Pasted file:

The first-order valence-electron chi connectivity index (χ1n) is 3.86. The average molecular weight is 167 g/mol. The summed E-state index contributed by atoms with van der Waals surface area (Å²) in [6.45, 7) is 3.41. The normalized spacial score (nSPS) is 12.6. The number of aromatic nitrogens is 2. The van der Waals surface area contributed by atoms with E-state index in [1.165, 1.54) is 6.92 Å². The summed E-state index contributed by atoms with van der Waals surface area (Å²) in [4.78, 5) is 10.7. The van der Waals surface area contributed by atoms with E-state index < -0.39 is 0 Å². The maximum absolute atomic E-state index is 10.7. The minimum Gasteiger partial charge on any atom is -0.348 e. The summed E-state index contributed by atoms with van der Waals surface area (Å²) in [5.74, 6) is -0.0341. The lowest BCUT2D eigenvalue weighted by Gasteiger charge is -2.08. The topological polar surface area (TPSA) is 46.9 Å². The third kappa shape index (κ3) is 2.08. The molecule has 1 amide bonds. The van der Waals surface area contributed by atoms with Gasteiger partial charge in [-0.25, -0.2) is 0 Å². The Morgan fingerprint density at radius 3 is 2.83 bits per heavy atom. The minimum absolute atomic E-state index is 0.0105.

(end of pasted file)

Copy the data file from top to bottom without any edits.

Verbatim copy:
The first-order valence-electron chi connectivity index (χ1n) is 3.86. The average molecular weight is 167 g/mol. The summed E-state index contributed by atoms with van der Waals surface area (Å²) in [6.45, 7) is 3.41. The normalized spacial score (nSPS) is 12.6. The number of aromatic nitrogens is 2. The van der Waals surface area contributed by atoms with E-state index in [1.165, 1.54) is 6.92 Å². The summed E-state index contributed by atoms with van der Waals surface area (Å²) in [4.78, 5) is 10.7. The van der Waals surface area contributed by atoms with E-state index < -0.39 is 0 Å². The maximum absolute atomic E-state index is 10.7. The minimum Gasteiger partial charge on any atom is -0.348 e. The summed E-state index contributed by atoms with van der Waals surface area (Å²) in [5.74, 6) is -0.0341. The lowest BCUT2D eigenvalue weighted by Gasteiger charge is -2.08. The topological polar surface area (TPSA) is 46.9 Å². The third kappa shape index (κ3) is 2.08. The molecule has 1 amide bonds. The van der Waals surface area contributed by atoms with Gasteiger partial charge in [-0.25, -0.2) is 0 Å². The Morgan fingerprint density at radius 3 is 2.83 bits per heavy atom. The minimum absolute atomic E-state index is 0.0105.